Skip to main content


Lionel Bently – Public Lecture 12 February: Quotation under Copyright Law and the textual paradigm

Posted on    by Diane McGrattan
BlogEventsPublic Lectures

Lionel Bently – Public Lecture 12 February: Quotation under Copyright Law and the textual paradigm

By 12 February 2020January 3rd, 2024No Comments

On the 12th of February, CREATe welcomes Lionel Bently to give our third public lecture of the Spring 2020 series. Lionel has worked with CREATe a number of times over recent years, such as on the Copyright History Symposium in 2015, the CREATe Festival in 2016 and the Copyright & Creative Reuse event at the BFI Southbank in 2017.

UK creators and cultural institutions who work with material in copyright will be familiar with the three fair dealing defences given in the UK’s Copyright Designs and Patents Act 1988: one for research and private study, another for criticism or review and a third for reporting current events. They will also likely be aware that the US offers a broader scope under their concept of fair use. However, quotations of works in copyright in the UK are permitted under Article 10(1) of the Berne Convention, a right that applies equally to artistic works as to literary quotation – a use to which it has traditionally been limited. Lionel will argue that, properly interpreted, Article 10(1) of the Berne Convention mandates globally a copyright exception for artistic works that is not dissimilar to the US concept of fair use.

Quotation under Copyright Law and the textual paradigm

Wednesday 12 February 2020 17:30 – 1900
The Humanities lecture Theatre, The University of Glasgow

Book here.

Abstract: Article 10(1) Berne Convention requires Members of the Union to permit quotations of works, so long as they are proportionate, comply with fair practice and are accompanied by attribution of source. Despite the fact that the quotation right applies as much to films, music, painting and architecture as to literary quotation, the concept of quotation has often been wrongly reduced to its textual paradigm (and its accompanying paraphernalia of incorporation within another text, with quotation marks, insetting and footnotes).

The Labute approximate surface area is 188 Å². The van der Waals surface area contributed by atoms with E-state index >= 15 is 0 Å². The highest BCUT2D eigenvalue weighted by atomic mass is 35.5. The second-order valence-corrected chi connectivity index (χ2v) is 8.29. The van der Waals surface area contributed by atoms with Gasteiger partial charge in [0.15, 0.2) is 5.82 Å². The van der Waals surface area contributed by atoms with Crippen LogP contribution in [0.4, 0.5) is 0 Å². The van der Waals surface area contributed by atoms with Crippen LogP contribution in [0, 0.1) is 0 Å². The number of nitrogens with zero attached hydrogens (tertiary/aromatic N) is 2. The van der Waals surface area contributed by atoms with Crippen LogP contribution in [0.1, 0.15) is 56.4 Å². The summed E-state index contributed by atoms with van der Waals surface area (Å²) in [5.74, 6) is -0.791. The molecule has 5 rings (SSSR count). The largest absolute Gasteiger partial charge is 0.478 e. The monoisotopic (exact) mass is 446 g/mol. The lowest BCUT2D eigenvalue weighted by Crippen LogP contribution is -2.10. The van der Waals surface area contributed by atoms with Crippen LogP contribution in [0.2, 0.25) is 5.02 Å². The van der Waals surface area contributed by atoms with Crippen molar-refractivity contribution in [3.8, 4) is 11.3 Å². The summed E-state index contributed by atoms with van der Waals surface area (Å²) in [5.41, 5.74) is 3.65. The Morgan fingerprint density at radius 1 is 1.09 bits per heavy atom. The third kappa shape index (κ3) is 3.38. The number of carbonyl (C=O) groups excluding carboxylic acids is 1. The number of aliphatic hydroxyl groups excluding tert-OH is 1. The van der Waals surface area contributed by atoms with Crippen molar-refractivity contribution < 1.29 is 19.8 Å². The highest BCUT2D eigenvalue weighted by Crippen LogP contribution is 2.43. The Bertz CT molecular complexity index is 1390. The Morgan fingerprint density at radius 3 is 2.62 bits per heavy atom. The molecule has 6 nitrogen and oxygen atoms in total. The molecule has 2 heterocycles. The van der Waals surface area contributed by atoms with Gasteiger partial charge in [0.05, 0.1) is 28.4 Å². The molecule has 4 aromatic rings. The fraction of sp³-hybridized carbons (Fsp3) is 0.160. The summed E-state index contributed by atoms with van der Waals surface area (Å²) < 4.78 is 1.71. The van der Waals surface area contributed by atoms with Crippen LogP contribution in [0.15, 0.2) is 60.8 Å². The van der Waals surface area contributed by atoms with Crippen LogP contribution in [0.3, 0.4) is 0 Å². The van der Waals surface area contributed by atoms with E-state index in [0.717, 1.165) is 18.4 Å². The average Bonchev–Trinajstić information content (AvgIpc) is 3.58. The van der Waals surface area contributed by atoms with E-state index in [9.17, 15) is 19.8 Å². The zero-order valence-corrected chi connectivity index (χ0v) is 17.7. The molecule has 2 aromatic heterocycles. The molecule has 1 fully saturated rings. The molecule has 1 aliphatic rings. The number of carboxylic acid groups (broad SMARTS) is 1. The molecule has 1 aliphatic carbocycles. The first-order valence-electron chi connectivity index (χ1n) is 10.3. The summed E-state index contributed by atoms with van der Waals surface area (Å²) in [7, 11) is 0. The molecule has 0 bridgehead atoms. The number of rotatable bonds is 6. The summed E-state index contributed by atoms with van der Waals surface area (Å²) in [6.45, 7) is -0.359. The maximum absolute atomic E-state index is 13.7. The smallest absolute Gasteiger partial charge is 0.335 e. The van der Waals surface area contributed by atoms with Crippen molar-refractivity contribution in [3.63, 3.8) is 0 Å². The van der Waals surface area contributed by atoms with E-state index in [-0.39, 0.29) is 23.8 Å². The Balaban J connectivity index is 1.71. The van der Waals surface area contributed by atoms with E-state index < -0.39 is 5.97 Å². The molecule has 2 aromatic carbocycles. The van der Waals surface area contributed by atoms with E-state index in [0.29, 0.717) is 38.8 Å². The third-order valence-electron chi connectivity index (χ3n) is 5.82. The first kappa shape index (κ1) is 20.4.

The power of this textual paradigm can be seen in the recent CJEU decisions in Spiegel Online, Funken Media and Pelham. While the CJEU recognised there might be quotation of music, it nevertheless demanded that for there to be a quotation the user must incorporate the extracted material in another work and have an intention to enter into dialogue with the quoted work. This requirement of “dialogue” is, it will be suggested, unclear, inconsistent with the ordinary meaning of the term quotation and incompatible with the legislative history of Article 10(1). The effect of its adoption is to place the EU in breach of international copyright law and to place undesirable restrictions on a mandatory exception that, interpreted according to its ordinary meaning, offers significant flexibility. Indeed, properly interpreted, Article 10(1) BC mandates globally an exception that is not dissimilar to the US concept of fair use.

Lionel Bently is Herchel Smith Professor of Intellectual Property Law at the University of Cambridge and Director of the Centre for Intellectual Property and Information Law (CIPIL).